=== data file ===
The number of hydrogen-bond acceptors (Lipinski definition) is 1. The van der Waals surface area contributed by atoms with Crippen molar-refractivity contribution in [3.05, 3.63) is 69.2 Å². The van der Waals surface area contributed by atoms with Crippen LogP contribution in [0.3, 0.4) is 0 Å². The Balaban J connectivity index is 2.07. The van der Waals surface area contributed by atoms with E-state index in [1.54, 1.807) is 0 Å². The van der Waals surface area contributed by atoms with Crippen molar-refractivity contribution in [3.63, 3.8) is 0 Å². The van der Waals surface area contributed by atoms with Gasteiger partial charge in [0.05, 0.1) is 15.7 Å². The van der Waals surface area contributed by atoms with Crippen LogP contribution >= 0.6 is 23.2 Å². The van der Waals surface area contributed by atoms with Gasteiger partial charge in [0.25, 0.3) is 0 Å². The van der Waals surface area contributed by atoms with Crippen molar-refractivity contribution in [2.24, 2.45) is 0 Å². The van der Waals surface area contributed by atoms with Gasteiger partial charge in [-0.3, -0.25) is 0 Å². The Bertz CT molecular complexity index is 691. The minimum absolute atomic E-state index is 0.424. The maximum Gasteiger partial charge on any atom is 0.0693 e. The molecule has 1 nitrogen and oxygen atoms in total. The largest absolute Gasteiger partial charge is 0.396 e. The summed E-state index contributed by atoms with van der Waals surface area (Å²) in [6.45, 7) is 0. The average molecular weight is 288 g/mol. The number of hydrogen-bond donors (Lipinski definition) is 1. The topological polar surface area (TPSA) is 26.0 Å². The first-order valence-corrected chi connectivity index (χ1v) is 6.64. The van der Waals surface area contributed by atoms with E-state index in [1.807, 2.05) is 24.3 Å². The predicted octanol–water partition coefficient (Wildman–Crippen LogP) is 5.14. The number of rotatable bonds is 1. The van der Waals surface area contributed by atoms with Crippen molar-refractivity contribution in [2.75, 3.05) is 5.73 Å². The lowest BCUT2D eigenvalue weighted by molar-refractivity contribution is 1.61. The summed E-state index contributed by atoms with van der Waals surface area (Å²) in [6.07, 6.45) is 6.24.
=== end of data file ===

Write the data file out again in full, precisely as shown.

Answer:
The number of hydrogen-bond acceptors (Lipinski definition) is 1. The van der Waals surface area contributed by atoms with Crippen molar-refractivity contribution in [3.05, 3.63) is 69.2 Å². The van der Waals surface area contributed by atoms with Crippen LogP contribution in [0.3, 0.4) is 0 Å². The Balaban J connectivity index is 2.07. The van der Waals surface area contributed by atoms with E-state index in [1.54, 1.807) is 0 Å². The van der Waals surface area contributed by atoms with Crippen molar-refractivity contribution in [3.63, 3.8) is 0 Å². The van der Waals surface area contributed by atoms with Gasteiger partial charge in [0.05, 0.1) is 15.7 Å². The van der Waals surface area contributed by atoms with Crippen LogP contribution >= 0.6 is 23.2 Å². The van der Waals surface area contributed by atoms with Gasteiger partial charge in [0.25, 0.3) is 0 Å². The van der Waals surface area contributed by atoms with Crippen molar-refractivity contribution in [2.24, 2.45) is 0 Å². The van der Waals surface area contributed by atoms with Gasteiger partial charge in [-0.3, -0.25) is 0 Å². The Bertz CT molecular complexity index is 691. The minimum absolute atomic E-state index is 0.424. The maximum Gasteiger partial charge on any atom is 0.0693 e. The molecule has 1 nitrogen and oxygen atoms in total. The largest absolute Gasteiger partial charge is 0.396 e. The summed E-state index contributed by atoms with van der Waals surface area (Å²) in [6.45, 7) is 0. The average molecular weight is 288 g/mol. The number of hydrogen-bond donors (Lipinski definition) is 1. The topological polar surface area (TPSA) is 26.0 Å². The first-order valence-corrected chi connectivity index (χ1v) is 6.64. The van der Waals surface area contributed by atoms with E-state index in [1.807, 2.05) is 24.3 Å². The predicted octanol–water partition coefficient (Wildman–Crippen LogP) is 5.14. The number of rotatable bonds is 1. The van der Waals surface area contributed by atoms with Crippen molar-refractivity contribution in [2.75, 3.05) is 5.73 Å². The lowest BCUT2D eigenvalue weighted by molar-refractivity contribution is 1.61. The summed E-state index contributed by atoms with van der Waals surface area (Å²) in [6.07, 6.45) is 6.24.